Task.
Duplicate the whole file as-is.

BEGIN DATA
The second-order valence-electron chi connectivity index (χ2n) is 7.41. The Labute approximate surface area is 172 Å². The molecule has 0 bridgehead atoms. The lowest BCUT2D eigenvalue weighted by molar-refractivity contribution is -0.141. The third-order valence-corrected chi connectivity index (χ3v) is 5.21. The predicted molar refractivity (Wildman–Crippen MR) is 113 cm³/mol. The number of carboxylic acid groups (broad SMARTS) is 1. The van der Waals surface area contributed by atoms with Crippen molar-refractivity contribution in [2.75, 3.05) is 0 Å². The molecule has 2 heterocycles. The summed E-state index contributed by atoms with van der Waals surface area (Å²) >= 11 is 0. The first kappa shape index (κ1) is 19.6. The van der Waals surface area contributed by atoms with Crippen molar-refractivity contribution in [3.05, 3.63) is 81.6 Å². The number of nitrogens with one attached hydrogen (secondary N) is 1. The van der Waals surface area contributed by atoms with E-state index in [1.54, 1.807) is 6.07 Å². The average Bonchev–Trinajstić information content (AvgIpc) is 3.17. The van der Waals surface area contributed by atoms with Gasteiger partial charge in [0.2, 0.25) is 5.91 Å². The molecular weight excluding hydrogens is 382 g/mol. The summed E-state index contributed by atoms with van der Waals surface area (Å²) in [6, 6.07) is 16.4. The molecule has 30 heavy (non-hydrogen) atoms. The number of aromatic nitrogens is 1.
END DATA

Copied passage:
The second-order valence-electron chi connectivity index (χ2n) is 7.41. The Labute approximate surface area is 172 Å². The molecule has 0 bridgehead atoms. The lowest BCUT2D eigenvalue weighted by molar-refractivity contribution is -0.141. The third-order valence-corrected chi connectivity index (χ3v) is 5.21. The predicted molar refractivity (Wildman–Crippen MR) is 113 cm³/mol. The number of carboxylic acid groups (broad SMARTS) is 1. The van der Waals surface area contributed by atoms with Crippen molar-refractivity contribution in [2.75, 3.05) is 0 Å². The molecule has 2 heterocycles. The summed E-state index contributed by atoms with van der Waals surface area (Å²) >= 11 is 0. The first kappa shape index (κ1) is 19.6. The van der Waals surface area contributed by atoms with Crippen molar-refractivity contribution in [3.05, 3.63) is 81.6 Å². The number of nitrogens with one attached hydrogen (secondary N) is 1. The van der Waals surface area contributed by atoms with E-state index in [1.54, 1.807) is 6.07 Å². The average Bonchev–Trinajstić information content (AvgIpc) is 3.17. The van der Waals surface area contributed by atoms with Gasteiger partial charge in [0.2, 0.25) is 5.91 Å². The molecular weight excluding hydrogens is 382 g/mol. The summed E-state index contributed by atoms with van der Waals surface area (Å²) in [6, 6.07) is 16.4. The molecule has 30 heavy (non-hydrogen) atoms. The number of aromatic nitrogens is 1.